United States durable goods manufacturers are expected to invest more than $12 billion in capital equipment in 2004, according to the 2004 Gardner Research Capital Spending Survey. The annual survey, now in its 36th year, is the metalworking industry's study of equipment spending intentions in the United States.
Results from the 2004 survey indicate an improvement in machine tool consumption on the order of 27%.
“We have been through a five-year depression in the machine tool industry that has seen consumption slump by more than 60% from the peak in 1988. Now we think that the fundamentals are in place for the beginning of a recovery,” says Steve Kline, executive vice-president of Gardner Publications. Purchases of machine tools, plastic processing machinery, and other production equipment are running at levels of 8% to 10% below 2002. “This is no recession — this is a flat-out depression,” says Kline.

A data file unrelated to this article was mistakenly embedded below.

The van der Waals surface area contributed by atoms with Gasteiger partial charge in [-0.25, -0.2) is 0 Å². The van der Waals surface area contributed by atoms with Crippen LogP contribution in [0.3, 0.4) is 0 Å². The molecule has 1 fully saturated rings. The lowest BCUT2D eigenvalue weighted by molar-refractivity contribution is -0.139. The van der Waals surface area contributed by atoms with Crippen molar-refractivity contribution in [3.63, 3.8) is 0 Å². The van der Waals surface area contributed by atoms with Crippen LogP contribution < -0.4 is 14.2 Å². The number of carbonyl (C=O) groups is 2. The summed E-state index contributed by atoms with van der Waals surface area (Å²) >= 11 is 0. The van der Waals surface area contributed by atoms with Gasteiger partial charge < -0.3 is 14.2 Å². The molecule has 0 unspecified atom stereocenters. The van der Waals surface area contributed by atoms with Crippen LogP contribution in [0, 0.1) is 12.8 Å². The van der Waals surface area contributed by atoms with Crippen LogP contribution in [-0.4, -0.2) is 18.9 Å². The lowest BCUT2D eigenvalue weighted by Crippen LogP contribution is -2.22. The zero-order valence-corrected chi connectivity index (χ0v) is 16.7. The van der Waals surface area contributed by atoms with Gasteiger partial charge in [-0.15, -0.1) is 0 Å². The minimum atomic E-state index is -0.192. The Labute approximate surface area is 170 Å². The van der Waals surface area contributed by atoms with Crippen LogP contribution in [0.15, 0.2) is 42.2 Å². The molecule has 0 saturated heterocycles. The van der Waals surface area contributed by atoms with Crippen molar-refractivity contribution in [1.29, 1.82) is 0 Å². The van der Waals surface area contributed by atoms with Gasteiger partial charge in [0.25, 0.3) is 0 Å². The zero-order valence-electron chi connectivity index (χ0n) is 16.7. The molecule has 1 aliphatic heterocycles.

“Next year will be a rebuilding year for capital equipment manufacturers,” says Kline. Machine tool consumption in the United States is expected to reach $3.9 billion, up from a projected $3.1 billion in 2003.
Phone Nancy Eigel-Miller at 800-950-8020 for more information.